MuniLand

An appeal to President Obama as he goes to Scranton

President Obama and his entourage are pulling into Scranton, PA for a speech on Friday. In many ways Scranton is the east coast equivalent of Detroit; a former industrial powerhouse reduced to the economic wilderness. The city’s unemployment rate was 9 percent in April 2013. Scranton almost ran out of cash last summer and the mayor reduced everyone to minimum wage to meet payroll.

The city of 76,000 has defaulted on contracts that can lead to loan defaults and is deficit borrowing at extremely high rates. It’s been in the state fiscal distress program for over two decades. The city has finally taken steps to right its fiscal ship. But it had to fight public unions tooth and nail to alter their path (page 14):

The full implementation of the 2002 Recovery Plan was never fully realized due to the opposition from the public safety unions of the City. The public safety unions sought Act 111 binding arbitration proceedings to challenge the 2002 Recovery Plan. After years of legal proceedings relating to the arbitration awards, the Pennsylvania Supreme Court ruled in late 2011 in favor of the public safety unions, overturning prior appellate court decisions.

The unions litigated wage cuts and now the city owes $16 million of back wages. So taxes really have to go up (14):

The approved Act 47 Recovery Plan calls for an aggressive approach to current revenues. The adopted plan calls for 70.32 percent property tax increase from 2013 through 2015. The City of Scranton is proposing that the Pennsylvania State Legislature approve a dedicated 1 percent increase to the current sales tax for imposition within Lackawanna County.

Will Scranton recover?

Scranton, Pennsylvania blasted into the national consciousness last summer when its mayor, facing a cash shortage, slashed city worker wages to minimum wage.

In August the city was saved from immediate ruin by the union-owned Amalgamated Bank:

Amalgamated Bank recently provided $6.25 million of short-term financing to the City of Scranton, Pennsylvania. Nearly two months ago, the salaries of 400 municipal employees were reduced to the minimum wage level. Now with Amalgamated’s loan, the City can make its full weekly payrolls and pay its vendors while completing and putting in place a three-year fiscal recovery plan.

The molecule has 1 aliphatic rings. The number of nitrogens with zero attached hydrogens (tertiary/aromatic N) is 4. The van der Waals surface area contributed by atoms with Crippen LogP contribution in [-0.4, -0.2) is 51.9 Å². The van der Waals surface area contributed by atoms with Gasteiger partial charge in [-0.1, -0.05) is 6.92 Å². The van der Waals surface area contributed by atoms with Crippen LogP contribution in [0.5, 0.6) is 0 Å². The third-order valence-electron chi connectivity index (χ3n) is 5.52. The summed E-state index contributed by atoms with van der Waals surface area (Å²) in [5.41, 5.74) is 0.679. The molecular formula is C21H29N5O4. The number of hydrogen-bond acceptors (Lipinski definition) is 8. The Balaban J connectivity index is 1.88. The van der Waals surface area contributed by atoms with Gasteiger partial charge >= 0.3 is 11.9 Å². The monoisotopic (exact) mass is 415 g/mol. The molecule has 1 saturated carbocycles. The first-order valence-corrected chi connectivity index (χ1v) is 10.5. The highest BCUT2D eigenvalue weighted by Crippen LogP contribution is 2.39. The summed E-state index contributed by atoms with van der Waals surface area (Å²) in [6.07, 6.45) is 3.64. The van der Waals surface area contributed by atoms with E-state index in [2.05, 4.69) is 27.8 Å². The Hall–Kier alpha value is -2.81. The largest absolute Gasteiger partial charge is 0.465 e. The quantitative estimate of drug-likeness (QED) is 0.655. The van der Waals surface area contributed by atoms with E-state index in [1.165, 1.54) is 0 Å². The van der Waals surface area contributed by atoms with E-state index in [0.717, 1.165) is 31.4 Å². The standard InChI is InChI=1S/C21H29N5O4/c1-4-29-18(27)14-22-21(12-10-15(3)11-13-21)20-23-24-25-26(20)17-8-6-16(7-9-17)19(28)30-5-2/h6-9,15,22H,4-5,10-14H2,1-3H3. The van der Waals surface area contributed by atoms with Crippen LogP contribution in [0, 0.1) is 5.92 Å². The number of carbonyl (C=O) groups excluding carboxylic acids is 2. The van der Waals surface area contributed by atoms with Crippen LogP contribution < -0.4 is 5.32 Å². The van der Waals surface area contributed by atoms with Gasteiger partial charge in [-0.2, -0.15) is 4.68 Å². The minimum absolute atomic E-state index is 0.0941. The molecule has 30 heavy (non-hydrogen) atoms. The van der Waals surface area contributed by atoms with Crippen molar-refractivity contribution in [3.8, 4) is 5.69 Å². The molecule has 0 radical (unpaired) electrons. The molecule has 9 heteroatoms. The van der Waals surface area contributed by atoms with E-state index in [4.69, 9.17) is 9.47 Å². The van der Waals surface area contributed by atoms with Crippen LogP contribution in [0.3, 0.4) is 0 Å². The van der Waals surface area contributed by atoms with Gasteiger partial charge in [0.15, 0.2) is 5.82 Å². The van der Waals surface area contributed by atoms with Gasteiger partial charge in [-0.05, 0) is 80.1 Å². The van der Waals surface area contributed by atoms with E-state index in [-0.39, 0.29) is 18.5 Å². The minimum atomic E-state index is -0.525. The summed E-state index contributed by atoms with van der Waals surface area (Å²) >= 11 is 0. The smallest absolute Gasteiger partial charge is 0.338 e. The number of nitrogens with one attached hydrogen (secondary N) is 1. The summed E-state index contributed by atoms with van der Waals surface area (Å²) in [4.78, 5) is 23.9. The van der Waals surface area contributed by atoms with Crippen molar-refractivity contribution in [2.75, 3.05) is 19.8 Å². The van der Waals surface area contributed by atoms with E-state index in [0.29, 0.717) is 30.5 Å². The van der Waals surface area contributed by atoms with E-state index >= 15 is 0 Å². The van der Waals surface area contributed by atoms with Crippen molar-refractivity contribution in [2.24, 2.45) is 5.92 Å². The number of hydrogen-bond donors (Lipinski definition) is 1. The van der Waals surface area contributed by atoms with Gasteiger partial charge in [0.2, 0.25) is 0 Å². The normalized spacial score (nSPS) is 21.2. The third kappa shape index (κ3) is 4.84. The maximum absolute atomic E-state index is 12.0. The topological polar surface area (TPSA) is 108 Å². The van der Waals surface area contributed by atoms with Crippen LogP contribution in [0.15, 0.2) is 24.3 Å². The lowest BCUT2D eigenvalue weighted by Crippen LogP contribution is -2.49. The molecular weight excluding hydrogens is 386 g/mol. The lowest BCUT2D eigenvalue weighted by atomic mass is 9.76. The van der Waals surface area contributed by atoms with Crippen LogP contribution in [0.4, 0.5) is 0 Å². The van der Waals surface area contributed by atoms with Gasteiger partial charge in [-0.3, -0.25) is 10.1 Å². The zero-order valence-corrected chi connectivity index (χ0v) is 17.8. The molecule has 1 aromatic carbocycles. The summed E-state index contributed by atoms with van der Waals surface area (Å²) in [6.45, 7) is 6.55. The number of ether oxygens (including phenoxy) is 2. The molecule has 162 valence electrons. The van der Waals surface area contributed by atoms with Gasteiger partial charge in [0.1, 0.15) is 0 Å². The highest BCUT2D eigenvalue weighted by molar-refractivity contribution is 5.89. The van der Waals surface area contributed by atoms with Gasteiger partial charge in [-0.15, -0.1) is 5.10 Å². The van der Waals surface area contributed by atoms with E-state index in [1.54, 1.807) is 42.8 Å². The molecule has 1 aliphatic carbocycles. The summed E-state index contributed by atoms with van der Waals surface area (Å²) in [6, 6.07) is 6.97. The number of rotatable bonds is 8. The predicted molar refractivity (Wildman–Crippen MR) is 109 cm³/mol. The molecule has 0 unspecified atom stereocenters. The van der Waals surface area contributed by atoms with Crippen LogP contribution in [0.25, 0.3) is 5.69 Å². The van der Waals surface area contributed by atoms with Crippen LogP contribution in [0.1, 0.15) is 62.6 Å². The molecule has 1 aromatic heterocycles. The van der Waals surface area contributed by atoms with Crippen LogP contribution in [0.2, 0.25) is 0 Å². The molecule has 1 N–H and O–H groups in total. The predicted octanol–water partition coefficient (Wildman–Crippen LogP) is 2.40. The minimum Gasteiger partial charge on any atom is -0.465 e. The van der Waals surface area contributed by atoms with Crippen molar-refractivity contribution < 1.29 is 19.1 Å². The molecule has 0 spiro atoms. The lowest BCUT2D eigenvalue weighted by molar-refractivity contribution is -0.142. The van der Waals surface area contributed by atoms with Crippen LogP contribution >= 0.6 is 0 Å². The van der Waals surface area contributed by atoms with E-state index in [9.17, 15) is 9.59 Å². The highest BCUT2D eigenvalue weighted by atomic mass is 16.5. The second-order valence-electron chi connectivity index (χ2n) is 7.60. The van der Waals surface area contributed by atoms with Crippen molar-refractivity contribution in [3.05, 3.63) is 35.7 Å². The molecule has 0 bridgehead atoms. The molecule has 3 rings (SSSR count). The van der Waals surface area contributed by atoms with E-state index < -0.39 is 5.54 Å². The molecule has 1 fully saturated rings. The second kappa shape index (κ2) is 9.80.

Rising personnel costs are weighing down cities

Bloomberg’s Romy Varghese wrote an excellent piece about escalating wages and pension costs for public safety workers that mirrors much of what I’ve been writing about several bankrupt California cities. As municipal revenues slowly inch up, mandated wage and pension increases have been ravaging budgets:

Rising personnel costs have helped drive revenue-strapped cities toward insolvency from coast to coast.

“A majority of their costs are tied up in people,” said Christopher Hoene, research director for the National League of Cities in Washington. “If you look at any organization of any size around the country, you’ll see anywhere between 60 to 80 percent of their costs are in personnel-related expenditures.”

States hold sway over their cities in bankruptcy matters

Bloomberg View’s Josh Barro wrote an interesting piece Thursday urging Scranton, Pennsylvania to declare Chapter 9 bankruptcy. Scranton has achieved national attention after the mayor reduced all city workers’ pay to minimum wage last week because the city could no longer afford paying their full salaries, a powerful image of how little cash Scranton has left.

The problem with Barro’s proposal is that Scranton cannot file for Chapter 9 without the consent of Pennsylvania’s state government. Chapter 9 bankruptcy is a part of the federal bankruptcy code, and it gives individual states the authority to decide whether their cities can go bankrupt:

States play a key role as gatekeepers or guardians in that, by virtue of [bankruptcy code] amendments codified in 1994, they have to specifically authorize their municipalities to file for Chapter 9. Silence on the matter is taken as a prohibition on filing.

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